Any structure which has a foundation on which it stands is generally called base or basement. By tradition base is synonymous with bottom .Ironically , for heart this rule does not apply. This is the core area of confusion. The heart is a complex shaped 3D organ with multiple surfaces with 4 chambers connected each connected to its own great vessel .
We know heart is simply suspended by these vessels inside the middle mediastinum and anchored with ligamentous attachment to chest wall, diaphragm through pericardium .
Now, traditionally the heart was thought to be cone like stricture with apex located near the left mid clavicular line .
If there is an apex there must be a base .So , we reasoned the highest and farthest part of the heart must be the base . Paradoxically , this base is at the top , and not in the traditional sense of bottom .
Like wise , during auscultation the events in the base represent the great vessel and semilunar activity (Anteriorly )
Clinical base is not the anatomical base . When a patient lies on his back essentially the atria and posterior aspect of ventricles form the base . In erect posture the diaphragmatic surface becomes the true anatomical base of the heart .
Further confusion during Echocardiography
It is well known , basal LV function is a critical determinant of LV function .But we should be very clear what area we are talking about ! Basal aspect can lie either superior , inferior , anterior even posterior surface of left ventricle .(It took me years to realise this simple fact !)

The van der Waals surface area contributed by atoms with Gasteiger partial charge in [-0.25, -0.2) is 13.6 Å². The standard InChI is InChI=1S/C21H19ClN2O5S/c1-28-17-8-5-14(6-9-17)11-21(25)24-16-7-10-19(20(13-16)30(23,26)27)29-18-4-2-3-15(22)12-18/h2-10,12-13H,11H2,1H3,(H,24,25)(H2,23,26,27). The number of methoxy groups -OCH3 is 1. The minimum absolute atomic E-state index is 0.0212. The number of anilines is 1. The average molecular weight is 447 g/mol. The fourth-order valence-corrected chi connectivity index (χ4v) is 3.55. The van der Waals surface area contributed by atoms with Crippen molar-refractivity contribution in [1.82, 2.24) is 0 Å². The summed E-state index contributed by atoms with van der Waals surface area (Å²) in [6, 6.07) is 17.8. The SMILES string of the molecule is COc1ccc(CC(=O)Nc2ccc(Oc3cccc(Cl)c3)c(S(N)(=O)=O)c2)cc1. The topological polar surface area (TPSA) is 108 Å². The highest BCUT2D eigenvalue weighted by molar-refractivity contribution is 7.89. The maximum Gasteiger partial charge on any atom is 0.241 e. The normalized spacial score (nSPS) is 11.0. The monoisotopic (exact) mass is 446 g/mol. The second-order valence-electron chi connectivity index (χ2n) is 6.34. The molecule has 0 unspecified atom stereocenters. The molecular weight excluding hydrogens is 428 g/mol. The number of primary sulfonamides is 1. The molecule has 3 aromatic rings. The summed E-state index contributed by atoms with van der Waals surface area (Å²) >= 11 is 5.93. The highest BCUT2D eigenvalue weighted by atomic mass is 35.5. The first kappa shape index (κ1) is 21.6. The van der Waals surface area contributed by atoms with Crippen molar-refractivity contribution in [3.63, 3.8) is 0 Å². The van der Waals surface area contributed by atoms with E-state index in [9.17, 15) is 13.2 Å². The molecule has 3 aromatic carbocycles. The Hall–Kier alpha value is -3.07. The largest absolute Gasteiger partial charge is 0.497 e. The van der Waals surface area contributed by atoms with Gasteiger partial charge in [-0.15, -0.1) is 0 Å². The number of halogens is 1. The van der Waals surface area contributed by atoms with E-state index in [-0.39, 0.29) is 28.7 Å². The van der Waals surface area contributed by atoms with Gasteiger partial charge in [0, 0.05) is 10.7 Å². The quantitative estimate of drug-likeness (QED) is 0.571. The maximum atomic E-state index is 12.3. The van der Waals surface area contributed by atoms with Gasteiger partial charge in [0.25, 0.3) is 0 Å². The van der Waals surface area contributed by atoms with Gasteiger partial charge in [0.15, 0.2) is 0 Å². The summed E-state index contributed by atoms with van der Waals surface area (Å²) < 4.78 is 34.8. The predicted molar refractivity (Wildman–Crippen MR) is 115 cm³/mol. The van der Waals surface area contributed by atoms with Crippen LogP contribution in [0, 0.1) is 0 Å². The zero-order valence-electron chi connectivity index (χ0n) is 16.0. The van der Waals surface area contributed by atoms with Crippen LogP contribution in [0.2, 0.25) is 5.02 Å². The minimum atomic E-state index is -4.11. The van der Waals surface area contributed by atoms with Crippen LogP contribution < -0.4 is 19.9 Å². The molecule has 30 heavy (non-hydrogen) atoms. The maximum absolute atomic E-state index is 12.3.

Similarly basal septum can mean either a LAD zone or even RCA zone one has to specify basal anterior septum to define LAD zone ischemia .
(Please note , this is contrast to clinical cardiology where the base of the heart refers only to anterior aspect of heart ! )
Calling a particular portion of the heart as base would be an anatomical misnomer . This nomenclature is based , more by tradition and our faulty perception .(As visualized by anatomists and pathologists )
We have come a long way from the Da Vinci days. Modern cardiologists with sophisticated imaging techniques would like to call the basement of heart differently in the future and correct the nomenclature issues.